Clermont, Chapter Of
On the 24th of November, 1754, the Chevalier de Bonneville established in Paris a Chapter of the Advanced Degrees under this name, which was derived from what Doctor Mackey deemed the Jesuitical Chapter of Clermont. This society was composed of many distinguished persons of the court and city, who, disgusted with the dissensions of the Parisian Lodges, determined to separate from them. They adopted the Templar system, which had been created at Lyons, in 1743, and their Rite consisted at first of but six Degrees, namely,
1, 2, 3. Saint John's Freemasonry. 4. Knight of the Eagle. 5. Illustrious Knight or Templar. 6. Sublime Illustrious Knight.
But soon after that time the number nf these Degrees was greatly extended. The Baron de Hund received the advanced Degrees in this Chapter, and derived from them the idea of the Rite of Strict Observance, which he subsequently established in Germany.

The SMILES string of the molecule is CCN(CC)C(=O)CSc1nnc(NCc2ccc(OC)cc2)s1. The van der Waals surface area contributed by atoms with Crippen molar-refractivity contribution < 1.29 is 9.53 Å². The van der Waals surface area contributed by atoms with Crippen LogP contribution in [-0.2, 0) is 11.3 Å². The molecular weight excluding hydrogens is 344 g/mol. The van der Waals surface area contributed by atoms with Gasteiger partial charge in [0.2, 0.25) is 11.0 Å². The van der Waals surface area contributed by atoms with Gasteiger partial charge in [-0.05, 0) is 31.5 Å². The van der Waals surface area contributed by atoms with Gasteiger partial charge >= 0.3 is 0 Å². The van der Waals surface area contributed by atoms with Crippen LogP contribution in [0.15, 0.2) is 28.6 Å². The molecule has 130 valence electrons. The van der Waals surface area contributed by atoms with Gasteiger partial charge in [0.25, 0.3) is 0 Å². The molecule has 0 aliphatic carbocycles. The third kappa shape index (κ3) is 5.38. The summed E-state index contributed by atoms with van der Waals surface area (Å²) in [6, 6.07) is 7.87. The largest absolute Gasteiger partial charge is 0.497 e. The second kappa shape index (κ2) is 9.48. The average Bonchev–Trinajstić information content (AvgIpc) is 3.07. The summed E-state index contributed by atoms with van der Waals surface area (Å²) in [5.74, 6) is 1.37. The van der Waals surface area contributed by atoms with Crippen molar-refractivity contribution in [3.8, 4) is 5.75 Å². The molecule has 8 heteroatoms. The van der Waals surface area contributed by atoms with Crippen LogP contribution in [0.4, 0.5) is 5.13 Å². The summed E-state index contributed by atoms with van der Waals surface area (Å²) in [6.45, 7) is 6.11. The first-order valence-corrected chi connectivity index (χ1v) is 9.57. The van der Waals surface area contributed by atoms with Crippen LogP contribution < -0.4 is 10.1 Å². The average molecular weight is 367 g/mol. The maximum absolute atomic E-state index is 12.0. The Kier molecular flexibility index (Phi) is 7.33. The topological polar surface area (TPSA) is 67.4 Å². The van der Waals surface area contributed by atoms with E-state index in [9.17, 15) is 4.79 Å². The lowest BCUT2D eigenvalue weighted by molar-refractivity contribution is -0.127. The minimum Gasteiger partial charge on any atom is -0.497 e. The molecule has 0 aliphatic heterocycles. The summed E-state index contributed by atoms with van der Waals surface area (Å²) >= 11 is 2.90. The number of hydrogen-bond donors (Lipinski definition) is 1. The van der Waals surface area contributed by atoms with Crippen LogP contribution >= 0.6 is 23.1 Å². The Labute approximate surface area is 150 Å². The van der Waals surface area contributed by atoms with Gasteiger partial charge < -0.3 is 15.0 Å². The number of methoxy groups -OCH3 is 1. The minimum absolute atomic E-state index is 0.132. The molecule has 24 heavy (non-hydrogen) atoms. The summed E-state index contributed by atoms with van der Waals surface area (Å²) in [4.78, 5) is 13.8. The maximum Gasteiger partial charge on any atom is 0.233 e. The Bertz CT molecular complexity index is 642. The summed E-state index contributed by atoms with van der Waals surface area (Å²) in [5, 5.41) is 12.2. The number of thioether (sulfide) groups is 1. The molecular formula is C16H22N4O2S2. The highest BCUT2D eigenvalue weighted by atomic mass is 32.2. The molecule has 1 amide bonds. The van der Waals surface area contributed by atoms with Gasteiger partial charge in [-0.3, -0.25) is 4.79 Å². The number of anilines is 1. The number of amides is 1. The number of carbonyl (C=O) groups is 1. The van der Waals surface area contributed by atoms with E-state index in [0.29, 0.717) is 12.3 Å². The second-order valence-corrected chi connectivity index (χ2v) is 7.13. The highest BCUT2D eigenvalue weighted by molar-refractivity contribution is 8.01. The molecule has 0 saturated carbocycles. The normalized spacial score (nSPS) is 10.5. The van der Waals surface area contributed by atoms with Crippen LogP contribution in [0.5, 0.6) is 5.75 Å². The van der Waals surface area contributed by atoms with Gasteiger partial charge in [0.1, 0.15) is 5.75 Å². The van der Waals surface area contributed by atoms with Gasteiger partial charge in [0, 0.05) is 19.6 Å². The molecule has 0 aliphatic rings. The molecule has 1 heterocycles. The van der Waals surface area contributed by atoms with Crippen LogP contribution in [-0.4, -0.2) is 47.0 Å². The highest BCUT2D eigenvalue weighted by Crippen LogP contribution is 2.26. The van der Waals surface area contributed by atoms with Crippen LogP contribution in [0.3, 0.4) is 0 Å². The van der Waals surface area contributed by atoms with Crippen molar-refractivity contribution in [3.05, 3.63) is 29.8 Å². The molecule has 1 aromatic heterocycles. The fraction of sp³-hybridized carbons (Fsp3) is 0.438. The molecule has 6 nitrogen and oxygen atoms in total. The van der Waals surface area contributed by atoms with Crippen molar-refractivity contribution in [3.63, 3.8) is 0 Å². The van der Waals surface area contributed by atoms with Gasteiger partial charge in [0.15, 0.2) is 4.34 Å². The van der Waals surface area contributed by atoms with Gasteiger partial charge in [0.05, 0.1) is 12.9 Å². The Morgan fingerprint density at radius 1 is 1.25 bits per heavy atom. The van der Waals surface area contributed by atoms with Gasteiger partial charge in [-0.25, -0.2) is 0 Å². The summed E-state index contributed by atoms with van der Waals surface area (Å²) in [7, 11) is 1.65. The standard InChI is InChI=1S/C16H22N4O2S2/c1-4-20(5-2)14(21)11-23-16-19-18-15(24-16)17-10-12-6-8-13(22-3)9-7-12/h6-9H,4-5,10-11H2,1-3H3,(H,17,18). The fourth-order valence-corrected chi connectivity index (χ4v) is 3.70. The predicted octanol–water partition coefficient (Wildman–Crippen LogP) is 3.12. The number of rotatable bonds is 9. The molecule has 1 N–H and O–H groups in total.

CLERMONT, COLLEGE OF
college of Jesuits in Paris, where James II, after his flight from England, in 1688, resided until his removal to St. Germain.
During his residence there, he is said to have sought the establishment of a system of Freemasonry, the object of which should be the restoration of the House of Stuart to the throne of England. Relics of this attempted system are still to be found in many of the advanced Degrees, and the Chapter of Clermont, subsequently organized in Paris, appears to have had some reference to it.
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